That said, this move shows the supreme arrogance of the Apple community.  What Jobs is saying with a one line email is that we believe VP8 is no threat because a college student said so.  Now this college student might be the worlds best video codec analyst, but… how is anyone to know? One college student’s opinion versus Google’s engineers, On2’s original developers, and every other person who has played with the tech and pronounced it good.

Enough on that, as I said, it’s likely a non-issue.  The real issue is that Apple is holding firm – no VP8 support, H.264 only.  What does this mean for us?

I’d love to call this one for VP8 with overwhelming support, Google standing behind it stating they are completely unafraid of potential patent trolls and 95% of the available market supporting the codec.

We can’t though.  Apple, despite having only a 3.3% share of the browser market, has a 100% share of the iPhone market.  With no support for Flash, currently H.264 is the only way to get video to those devices.  Sure, overall this portion of the market is relatively small, and Android will no doubt have VP8 support – but the issue is this.  This battle will, in the end, be decided by us.  The developers.  If the majority of sites go VP8 as the defacto standard, Apple will more and more feel the pressure to include support for it in the iPhone Safari client as the iPhone users get more and more frustrated at their inability to view those sites.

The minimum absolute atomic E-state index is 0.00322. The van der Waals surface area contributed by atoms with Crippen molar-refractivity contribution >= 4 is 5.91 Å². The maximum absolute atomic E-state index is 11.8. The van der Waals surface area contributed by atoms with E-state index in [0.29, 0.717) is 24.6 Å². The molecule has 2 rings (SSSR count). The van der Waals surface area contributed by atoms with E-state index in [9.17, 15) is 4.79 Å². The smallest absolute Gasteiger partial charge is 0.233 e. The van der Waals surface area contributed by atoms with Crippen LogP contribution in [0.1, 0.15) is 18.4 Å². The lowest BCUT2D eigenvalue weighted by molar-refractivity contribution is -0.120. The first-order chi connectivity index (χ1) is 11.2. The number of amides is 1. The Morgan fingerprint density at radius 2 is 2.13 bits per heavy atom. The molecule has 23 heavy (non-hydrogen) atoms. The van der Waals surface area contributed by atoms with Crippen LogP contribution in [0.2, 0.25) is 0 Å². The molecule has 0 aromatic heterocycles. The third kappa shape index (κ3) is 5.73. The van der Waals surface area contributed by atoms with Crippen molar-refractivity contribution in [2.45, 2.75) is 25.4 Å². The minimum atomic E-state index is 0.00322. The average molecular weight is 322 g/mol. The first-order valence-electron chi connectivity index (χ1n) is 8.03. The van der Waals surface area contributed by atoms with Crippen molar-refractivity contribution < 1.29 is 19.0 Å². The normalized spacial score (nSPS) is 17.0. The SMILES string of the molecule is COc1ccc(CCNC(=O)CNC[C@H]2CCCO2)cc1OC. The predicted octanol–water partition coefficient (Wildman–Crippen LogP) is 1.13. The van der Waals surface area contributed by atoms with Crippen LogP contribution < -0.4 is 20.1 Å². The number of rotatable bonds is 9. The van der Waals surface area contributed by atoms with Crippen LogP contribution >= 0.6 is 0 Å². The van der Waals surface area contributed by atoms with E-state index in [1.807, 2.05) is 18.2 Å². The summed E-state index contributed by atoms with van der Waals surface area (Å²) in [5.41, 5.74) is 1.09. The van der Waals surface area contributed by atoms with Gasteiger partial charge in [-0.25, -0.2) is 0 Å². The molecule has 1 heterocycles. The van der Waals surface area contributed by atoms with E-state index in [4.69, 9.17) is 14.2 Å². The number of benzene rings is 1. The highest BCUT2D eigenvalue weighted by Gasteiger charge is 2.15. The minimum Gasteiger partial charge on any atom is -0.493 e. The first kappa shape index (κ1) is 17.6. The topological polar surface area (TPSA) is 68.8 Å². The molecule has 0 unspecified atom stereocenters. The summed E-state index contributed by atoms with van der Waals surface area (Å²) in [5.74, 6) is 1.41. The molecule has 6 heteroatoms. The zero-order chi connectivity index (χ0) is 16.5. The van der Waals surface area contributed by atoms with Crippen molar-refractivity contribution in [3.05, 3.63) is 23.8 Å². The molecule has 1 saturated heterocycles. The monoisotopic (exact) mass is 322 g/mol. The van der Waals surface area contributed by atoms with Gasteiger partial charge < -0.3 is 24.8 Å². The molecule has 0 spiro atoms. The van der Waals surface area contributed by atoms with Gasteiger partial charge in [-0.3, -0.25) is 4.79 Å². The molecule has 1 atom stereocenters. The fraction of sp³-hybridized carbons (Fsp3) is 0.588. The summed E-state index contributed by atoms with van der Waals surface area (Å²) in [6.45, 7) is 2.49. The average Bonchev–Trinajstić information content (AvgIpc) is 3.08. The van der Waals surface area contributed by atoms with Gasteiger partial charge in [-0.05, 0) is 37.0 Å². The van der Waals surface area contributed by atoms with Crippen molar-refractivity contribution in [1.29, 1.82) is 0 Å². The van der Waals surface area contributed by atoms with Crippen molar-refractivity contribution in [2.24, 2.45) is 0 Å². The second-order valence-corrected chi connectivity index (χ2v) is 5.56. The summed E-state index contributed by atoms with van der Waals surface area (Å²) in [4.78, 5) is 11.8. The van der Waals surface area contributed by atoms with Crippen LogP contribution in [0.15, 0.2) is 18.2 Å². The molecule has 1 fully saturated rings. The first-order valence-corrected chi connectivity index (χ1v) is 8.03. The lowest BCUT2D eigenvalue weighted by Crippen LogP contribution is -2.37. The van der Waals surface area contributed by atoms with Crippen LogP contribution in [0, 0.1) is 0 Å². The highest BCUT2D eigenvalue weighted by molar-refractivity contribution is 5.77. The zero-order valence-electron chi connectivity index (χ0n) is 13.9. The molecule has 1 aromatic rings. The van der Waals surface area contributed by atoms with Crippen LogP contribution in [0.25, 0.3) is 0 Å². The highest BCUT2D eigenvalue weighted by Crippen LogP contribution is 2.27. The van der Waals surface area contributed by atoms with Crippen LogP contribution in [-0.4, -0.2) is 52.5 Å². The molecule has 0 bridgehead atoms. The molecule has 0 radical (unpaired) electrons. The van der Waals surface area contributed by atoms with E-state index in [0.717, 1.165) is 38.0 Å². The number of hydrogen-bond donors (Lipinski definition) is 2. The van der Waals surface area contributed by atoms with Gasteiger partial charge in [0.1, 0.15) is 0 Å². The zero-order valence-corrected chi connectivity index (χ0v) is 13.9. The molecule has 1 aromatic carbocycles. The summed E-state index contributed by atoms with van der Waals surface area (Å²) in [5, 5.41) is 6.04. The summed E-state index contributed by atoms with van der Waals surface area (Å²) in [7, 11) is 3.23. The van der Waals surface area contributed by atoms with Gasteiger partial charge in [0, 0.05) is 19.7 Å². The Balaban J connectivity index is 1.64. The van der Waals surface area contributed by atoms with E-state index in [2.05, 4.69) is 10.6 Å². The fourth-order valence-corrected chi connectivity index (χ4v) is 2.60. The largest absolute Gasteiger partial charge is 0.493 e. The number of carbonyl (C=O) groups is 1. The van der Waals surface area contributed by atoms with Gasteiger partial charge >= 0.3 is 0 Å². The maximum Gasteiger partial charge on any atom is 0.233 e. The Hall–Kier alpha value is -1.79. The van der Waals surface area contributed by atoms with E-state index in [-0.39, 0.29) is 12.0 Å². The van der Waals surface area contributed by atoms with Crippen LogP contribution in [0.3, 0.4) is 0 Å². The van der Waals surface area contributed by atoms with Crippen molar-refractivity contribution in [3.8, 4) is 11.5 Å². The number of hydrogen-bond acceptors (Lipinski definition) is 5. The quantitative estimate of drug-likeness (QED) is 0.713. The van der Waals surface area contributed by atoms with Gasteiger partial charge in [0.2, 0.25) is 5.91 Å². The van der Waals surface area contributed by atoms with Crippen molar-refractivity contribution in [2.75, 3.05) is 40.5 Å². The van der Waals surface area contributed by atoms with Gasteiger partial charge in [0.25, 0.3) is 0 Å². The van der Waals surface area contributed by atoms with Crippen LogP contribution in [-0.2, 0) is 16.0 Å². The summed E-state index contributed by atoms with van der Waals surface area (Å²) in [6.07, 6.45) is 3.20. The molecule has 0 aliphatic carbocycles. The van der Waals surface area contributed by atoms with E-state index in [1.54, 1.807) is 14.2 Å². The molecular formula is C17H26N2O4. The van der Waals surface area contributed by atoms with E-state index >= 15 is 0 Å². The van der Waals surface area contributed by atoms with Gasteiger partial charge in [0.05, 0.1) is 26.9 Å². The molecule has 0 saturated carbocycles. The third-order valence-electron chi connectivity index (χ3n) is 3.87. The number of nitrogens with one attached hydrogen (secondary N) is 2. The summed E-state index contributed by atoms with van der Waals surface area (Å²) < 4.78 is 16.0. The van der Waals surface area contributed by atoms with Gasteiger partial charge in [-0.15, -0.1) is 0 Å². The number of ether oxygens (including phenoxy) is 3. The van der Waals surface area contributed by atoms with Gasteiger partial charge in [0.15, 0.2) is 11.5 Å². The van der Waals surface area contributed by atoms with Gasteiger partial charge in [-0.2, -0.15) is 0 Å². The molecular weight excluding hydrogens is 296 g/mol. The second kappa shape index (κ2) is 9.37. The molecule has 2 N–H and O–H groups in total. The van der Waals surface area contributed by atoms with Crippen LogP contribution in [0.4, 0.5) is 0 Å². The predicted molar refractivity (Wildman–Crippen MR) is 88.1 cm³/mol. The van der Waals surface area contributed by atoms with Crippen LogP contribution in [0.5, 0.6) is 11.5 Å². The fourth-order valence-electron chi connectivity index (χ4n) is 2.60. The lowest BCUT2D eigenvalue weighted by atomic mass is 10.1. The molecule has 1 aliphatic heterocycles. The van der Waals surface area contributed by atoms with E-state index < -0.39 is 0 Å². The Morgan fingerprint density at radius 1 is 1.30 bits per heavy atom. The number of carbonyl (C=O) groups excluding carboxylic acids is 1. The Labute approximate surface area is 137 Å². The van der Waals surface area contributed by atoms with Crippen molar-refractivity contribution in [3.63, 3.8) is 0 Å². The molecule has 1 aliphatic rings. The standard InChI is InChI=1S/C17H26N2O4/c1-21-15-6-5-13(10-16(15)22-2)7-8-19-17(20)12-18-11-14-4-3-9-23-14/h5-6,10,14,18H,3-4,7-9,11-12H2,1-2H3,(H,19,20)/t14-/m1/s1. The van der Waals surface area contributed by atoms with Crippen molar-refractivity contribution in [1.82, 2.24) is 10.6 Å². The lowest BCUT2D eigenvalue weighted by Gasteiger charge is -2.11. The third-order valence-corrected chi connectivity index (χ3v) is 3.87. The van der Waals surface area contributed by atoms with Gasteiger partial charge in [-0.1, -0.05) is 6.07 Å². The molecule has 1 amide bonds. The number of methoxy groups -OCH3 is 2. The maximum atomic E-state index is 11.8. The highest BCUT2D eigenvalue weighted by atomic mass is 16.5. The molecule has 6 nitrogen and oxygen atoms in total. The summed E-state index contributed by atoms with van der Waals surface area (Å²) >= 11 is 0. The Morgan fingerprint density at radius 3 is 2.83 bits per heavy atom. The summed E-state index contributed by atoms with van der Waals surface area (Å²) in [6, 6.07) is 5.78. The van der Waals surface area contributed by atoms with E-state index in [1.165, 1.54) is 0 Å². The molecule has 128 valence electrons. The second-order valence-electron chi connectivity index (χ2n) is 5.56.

The question remaining is how many developers are willing to cut out such a, some would say inordinately visible, section of their market?  iPhone uptake is pushing many of the larger sites towards HTML5, and with that as their driver they are unlikely to choose a video codec that the iPhone doesn’t support.

The battle is far from over everyone, and we still can’t call a winner here.  Don’t doubt for a second that Jobs understands the mindshare and brand power he wields with his “magical” devices, and don’t doubt that he will use every ounce of leverage he has to make the world conform to his reality distortion field.

I will continue to update as more news comes in, however for now I think my previous advice still stands.  The safest route is H.264 with a Flash backup for Opera and Firefox who don’t support it.

My preferred option? I have to say i’m weighing in with VP8 here.  I had really thought we’d left behind the time when we coded the same page in different ways to cater for differences in browsers.  We need a standard web, and that means, a standard video codec.

Thoughts anyone? Have I missed anything or am I just plain nuts? Let me know in the comments.